AND user_fingerprint IS NOT NULL
  GROUP BY 1
)
GROUP BY 1
ORDER BY 1

The results for our website look like this:

The longer a visitor is active, the higher the chance that the user fingerprint will change at least once. It will, on average, have changed at least 3 times for visitors that had 20 sessions or more. This is one of the reasons we recommend against using the user_fingerprint as the main identifier.

Is the user fingerprint unique?

In other words, if 2 events have a different domain_userid but the same user_fingerprint, can we conclude that these are from the same visitor? The answer is also no.

You’ll find examples of events that belong to different visitors, and other examples where it’s clear that it is the same visitor. The question is how often each case occurs. This is a bit harder to measure, but one approach is to measure the ratio for visitors that are logged in:

WITH prep AS ( -- which fingerprints have more than 1 domain user ID?

  SELECT
    user_fingerprint,
    COUNT(DISTINCT domain_userid)
  FROM atomic.events
  WHERE user_fingerprint IS NOT NULL
    AND user_id IS NOT NULL
  GROUP BY 1

)

SELECT
  users,
  COUNT(*)
FROM (
  SELECT
    user_fingerprint,
    COUNT(DISTINCT user_id) AS users
  FROM atomic.events
  WHERE user_id IS NOT NULL
    AND user_fingerprint IN (SELECT user_fingerprint FROM prep WHERE count > 1)
  GROUP BY 1
)
GROUP BY 1
ORDER BY 1

I ran this against 2 different datasets, both with more than 500 million logged in events. In both cases, more than 50% of user_fingerprint mapped onto more than one user. This suggests that, if 2 events have a different domain_userid but the same user_fingerprint, the more probable scenario is that it’s indeed a different visitor.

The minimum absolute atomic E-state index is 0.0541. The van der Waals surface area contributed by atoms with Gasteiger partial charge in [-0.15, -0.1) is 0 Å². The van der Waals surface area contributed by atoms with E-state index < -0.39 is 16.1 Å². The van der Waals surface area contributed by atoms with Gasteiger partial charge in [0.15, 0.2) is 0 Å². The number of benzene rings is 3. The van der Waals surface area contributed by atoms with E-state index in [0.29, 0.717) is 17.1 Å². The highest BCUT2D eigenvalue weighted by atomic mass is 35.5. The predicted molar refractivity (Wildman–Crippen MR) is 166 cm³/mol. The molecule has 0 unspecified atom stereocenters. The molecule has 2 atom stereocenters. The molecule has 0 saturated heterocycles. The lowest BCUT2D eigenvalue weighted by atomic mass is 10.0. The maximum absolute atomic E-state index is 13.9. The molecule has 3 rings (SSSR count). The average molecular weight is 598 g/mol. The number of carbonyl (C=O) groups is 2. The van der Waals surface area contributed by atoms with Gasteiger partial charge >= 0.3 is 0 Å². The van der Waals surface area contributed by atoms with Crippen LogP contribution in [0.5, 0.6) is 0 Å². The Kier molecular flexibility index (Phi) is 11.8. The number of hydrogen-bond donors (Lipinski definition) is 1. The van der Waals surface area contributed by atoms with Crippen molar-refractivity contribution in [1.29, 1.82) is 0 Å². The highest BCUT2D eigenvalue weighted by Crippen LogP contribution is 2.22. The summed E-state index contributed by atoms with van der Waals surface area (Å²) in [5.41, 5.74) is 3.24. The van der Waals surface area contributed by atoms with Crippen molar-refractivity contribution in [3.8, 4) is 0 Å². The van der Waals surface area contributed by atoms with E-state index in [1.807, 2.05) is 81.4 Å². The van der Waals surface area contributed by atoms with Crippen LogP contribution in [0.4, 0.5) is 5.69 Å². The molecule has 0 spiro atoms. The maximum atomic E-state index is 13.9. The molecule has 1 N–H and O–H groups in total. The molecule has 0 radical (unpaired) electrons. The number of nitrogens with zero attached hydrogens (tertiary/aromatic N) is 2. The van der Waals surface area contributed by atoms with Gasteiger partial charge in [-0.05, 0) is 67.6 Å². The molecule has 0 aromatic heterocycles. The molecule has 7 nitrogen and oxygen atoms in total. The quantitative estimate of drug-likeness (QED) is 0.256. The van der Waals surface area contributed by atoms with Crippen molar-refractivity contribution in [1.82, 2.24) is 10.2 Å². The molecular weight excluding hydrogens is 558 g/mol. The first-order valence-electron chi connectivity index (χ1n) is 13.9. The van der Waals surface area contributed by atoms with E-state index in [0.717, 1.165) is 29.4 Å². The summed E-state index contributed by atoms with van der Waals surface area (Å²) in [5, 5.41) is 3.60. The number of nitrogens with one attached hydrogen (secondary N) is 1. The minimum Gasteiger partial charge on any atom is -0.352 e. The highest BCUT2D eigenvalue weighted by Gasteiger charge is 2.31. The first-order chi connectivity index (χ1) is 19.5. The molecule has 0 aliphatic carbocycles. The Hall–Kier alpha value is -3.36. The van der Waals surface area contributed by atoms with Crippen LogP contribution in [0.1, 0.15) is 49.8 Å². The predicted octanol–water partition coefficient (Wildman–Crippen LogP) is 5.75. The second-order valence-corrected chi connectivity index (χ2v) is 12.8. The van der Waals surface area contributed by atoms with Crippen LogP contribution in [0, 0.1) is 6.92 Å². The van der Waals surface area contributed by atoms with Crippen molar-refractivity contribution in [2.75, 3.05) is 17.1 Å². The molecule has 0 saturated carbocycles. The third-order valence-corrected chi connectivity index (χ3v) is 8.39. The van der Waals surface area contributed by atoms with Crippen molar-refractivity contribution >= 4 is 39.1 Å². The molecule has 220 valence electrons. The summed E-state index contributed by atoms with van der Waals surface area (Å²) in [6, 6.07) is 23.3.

Does that mean the user fingerprint cannot be used? No, there are a couple of use cases. If we concatenate the user fingerprint and the IP address, the number of user_fingerprint (with different domain_userid) that map onto just one user goes up. It went up to 70% in one case, and to 90% in the other. The difference might be due to the former having a lot of schools (and therefore identical computers) among their customers.

The concatenation of the user fingerprint and the IP address is still not a strong signal, but it is an option if there’s a strong need for identifier that can be used in addition to the domain user ID.


#2

Hi @christophe

I am receiving different domain_userid of same user for most entries. Any suggestion why is it behaving like this?


#3

Found answer here: https://github.com/snowplow/snowplow/issues/2696#issuecomment-222757042

The user_id in the client session context is typically used as a synthetic (tracker or collector-created) proxy ID for the user, with this proxy user ID being held in some kind of storage (maybe cookie or SQLite or similar) so that it (mostly) survives across sessions

Correct me if I misunderstood the answer.


#4

Hi @v3nom,

Which user ID field was used to compare against the domain user ID?

Christophe